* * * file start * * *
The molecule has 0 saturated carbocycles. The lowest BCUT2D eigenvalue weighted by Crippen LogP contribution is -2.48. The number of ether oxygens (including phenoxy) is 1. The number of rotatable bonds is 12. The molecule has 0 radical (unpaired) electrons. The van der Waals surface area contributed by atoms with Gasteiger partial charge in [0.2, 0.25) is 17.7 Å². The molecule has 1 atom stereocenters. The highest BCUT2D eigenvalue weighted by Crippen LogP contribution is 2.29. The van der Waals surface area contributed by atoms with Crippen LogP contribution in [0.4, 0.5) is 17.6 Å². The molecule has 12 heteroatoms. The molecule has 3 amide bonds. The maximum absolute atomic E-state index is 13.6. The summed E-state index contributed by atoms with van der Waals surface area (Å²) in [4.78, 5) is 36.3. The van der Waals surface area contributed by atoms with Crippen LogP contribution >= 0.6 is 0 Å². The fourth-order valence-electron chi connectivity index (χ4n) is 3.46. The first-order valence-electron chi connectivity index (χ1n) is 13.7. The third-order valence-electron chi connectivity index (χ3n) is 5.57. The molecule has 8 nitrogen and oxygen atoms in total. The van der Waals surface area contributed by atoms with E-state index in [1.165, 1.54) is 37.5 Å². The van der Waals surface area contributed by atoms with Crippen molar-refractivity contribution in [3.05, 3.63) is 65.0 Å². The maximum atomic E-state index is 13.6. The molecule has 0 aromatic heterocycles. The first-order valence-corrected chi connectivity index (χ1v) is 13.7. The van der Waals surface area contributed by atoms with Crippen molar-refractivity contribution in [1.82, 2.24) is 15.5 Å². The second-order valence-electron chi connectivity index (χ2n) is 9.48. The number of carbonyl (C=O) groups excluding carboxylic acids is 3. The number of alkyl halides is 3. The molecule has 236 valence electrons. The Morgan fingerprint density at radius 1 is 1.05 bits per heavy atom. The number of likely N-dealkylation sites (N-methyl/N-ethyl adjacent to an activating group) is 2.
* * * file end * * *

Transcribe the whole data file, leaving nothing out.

The molecule has 0 saturated carbocycles. The lowest BCUT2D eigenvalue weighted by Crippen LogP contribution is -2.48. The number of ether oxygens (including phenoxy) is 1. The number of rotatable bonds is 12. The molecule has 0 radical (unpaired) electrons. The van der Waals surface area contributed by atoms with Gasteiger partial charge in [0.2, 0.25) is 17.7 Å². The molecule has 1 atom stereocenters. The highest BCUT2D eigenvalue weighted by Crippen LogP contribution is 2.29. The van der Waals surface area contributed by atoms with Crippen LogP contribution in [0.4, 0.5) is 17.6 Å². The molecule has 12 heteroatoms. The molecule has 3 amide bonds. The maximum absolute atomic E-state index is 13.6. The summed E-state index contributed by atoms with van der Waals surface area (Å²) in [4.78, 5) is 36.3. The van der Waals surface area contributed by atoms with Crippen LogP contribution >= 0.6 is 0 Å². The fourth-order valence-electron chi connectivity index (χ4n) is 3.46. The first-order valence-electron chi connectivity index (χ1n) is 13.7. The third-order valence-electron chi connectivity index (χ3n) is 5.57. The molecule has 8 nitrogen and oxygen atoms in total. The van der Waals surface area contributed by atoms with E-state index in [1.165, 1.54) is 37.5 Å². The van der Waals surface area contributed by atoms with Crippen molar-refractivity contribution in [3.05, 3.63) is 65.0 Å². The maximum atomic E-state index is 13.6. The molecule has 0 aromatic heterocycles. The first-order valence-corrected chi connectivity index (χ1v) is 13.7. The van der Waals surface area contributed by atoms with Crippen molar-refractivity contribution in [1.82, 2.24) is 15.5 Å². The second-order valence-electron chi connectivity index (χ2n) is 9.48. The number of carbonyl (C=O) groups excluding carboxylic acids is 3. The number of alkyl halides is 3. The molecule has 236 valence electrons. The Morgan fingerprint density at radius 1 is 1.05 bits per heavy atom. The number of likely N-dealkylation sites (N-methyl/N-ethyl adjacent to an activating group) is 2.